Jane Eyre: Affiliation Theme Analysis

Jane Eyre: Affiliation Theme Analysis
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Theme analysis Affiliation Theme Analysis In the book, Jane Eyre by Charlotte Bronte, the central theme of female independence and spirituality is well emphasized and clarified. Spirituality is very significant in this novel because those characters that are taken to be spiritual are not but those characters that are religious genuinely are rewarded. During the period this book was being written, women were not allowed to write, the author, therefore, brings out clearly her female independence by writing the book amidst fear, as well as alluding throughout the book to independence of the feminine. Independence and spirituality help all the characters in the novel in search for love. Independence and quench for freedom by women is demonstrated throughout the book.

There are many different issues regarding how women are treated and viewed dealt with in this book. For example, the way men treat and handle women in this novel is recurring the motif that depicts how men view women at that time. In the book, Men continuously manipulate, degrade, lie and mistreat Jane in her life. Her dearest Mr. Rochester lie to Jane regarding his hidden wife and correctly manipulate her feelings having affair with another woman right in front of her. It is very despicable how Jane is handled throughout the book; however, it must give some reality and truth to the accepted ways of the English society and culture during Bronte’s time. Throughout the book, Bronte suggests that a life that has not been lived passionately is partially lived. Jane is a passionate character; she refuses to live by Mrs. Reed’s rules that would otherwise restrict her love. Her passion for Rochester is consuming her significantly even though it is not the only force that governs her life. Jane later leaves Rochester because her moral does not allow her to live as a mistress of Rochester.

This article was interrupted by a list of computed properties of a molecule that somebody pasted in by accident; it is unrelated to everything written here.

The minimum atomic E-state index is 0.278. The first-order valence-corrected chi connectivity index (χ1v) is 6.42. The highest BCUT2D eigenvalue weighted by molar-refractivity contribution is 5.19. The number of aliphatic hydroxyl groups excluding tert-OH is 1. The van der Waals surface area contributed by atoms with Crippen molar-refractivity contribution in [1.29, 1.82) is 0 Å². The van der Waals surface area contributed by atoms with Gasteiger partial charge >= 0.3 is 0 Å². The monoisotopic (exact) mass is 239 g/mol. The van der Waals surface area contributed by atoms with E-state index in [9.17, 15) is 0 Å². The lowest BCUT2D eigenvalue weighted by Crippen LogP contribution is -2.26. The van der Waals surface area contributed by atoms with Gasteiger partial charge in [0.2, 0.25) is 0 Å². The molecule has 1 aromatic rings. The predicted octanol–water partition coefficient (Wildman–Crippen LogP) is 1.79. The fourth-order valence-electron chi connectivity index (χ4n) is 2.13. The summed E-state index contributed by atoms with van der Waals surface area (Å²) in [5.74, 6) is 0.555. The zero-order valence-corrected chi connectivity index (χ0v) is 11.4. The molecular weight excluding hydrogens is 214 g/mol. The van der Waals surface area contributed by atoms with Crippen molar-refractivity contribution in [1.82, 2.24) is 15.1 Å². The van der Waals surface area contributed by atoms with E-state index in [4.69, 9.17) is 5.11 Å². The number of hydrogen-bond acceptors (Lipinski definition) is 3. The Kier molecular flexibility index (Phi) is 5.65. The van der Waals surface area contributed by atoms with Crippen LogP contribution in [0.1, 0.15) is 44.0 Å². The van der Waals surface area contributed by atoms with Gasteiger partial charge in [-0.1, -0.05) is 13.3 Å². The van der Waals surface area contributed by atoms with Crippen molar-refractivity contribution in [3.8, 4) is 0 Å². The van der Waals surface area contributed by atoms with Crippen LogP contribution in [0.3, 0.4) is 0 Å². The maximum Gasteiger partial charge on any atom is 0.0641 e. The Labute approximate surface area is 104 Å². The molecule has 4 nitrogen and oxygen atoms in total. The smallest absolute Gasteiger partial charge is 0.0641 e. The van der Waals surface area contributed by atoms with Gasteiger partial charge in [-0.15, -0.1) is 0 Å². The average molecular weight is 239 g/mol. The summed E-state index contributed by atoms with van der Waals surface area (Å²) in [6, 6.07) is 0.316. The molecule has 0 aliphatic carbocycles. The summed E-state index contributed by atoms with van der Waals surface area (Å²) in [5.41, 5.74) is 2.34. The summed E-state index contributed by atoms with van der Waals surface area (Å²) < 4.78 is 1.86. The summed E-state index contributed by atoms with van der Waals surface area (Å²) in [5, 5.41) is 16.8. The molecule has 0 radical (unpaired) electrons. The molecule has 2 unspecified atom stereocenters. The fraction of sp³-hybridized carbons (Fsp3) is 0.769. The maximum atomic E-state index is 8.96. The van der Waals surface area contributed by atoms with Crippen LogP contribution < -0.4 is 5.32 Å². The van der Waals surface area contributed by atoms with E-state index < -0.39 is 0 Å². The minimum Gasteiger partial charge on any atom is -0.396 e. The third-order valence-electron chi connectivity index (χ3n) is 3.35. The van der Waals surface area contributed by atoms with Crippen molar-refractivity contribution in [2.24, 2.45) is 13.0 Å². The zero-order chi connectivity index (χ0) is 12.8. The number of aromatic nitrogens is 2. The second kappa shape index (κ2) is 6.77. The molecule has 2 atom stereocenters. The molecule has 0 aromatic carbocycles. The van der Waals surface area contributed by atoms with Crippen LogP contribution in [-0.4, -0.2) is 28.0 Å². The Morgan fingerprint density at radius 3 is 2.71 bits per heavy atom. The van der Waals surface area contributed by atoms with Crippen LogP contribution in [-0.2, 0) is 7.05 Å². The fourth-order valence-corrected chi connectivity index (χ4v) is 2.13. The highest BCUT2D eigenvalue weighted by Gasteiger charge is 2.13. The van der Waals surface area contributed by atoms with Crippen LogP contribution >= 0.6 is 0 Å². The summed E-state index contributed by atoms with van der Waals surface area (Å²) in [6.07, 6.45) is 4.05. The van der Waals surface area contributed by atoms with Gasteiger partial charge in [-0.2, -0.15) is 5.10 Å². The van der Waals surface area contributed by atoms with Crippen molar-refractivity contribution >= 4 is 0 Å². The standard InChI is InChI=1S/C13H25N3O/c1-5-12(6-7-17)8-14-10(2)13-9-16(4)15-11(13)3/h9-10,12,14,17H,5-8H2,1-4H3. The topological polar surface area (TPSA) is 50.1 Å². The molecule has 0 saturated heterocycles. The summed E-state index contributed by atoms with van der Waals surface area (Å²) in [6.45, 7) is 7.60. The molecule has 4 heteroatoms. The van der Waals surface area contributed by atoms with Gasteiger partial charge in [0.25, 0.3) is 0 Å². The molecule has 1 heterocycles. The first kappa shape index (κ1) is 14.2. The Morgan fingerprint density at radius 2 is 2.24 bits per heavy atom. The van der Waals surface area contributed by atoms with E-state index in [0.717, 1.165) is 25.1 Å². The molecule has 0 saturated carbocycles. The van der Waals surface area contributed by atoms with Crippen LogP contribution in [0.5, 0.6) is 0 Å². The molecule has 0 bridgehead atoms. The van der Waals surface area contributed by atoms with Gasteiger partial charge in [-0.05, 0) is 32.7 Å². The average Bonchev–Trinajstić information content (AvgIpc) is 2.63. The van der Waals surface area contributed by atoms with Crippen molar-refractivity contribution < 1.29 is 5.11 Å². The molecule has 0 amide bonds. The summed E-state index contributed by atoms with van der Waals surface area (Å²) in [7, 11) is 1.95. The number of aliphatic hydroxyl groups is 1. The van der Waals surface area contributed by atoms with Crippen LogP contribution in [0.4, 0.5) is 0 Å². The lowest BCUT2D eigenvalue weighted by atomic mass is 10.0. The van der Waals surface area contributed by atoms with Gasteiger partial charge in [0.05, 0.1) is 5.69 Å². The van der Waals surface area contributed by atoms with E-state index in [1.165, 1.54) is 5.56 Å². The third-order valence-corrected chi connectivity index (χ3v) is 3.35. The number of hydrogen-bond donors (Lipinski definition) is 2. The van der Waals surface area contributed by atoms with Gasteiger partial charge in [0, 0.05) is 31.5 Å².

In essence, the whole novel contains conflicting episodes with relation to religion and female independence. Jane is at the epitome of the struggle with relation to the moral duty and earthly pleasures. She encounters many people who could guide her on the best way of religion, but assumes them all. She develops her own ideations of faith and religion without any fear. Jane rejects three religion models represented by Mr. Brocklehurst, Helen and St. John Rivers. Despite that, she does hold to her morality and spiritualism. She prays to God when the wedding is interrupted. It is to God where she turns for comfort and solace. In the end, she does find a comfortable middle ground to fix her eyes and hope.

In her fight for religious freedom, she brings across an aspect of equality and oppression, whereby woman is looked down upon in the society. She tries to overcome the notion through rejecting the three men who are at the verge of wooing her. The three men try to ensure that Jane is submissive to them, but they are wrong. She quests for freedom and escapes from their hands. She feels that she is financially independent and need not to rely on any person. In summation, the two aspects of independence and religion rotate around the novel, with the main character Jane interacting with other minor characters to draw a clear picture.

Michie, E. B. (2006). Charlotte Bront·es Jane Eyre: A casebook, Oxford Univ. Press.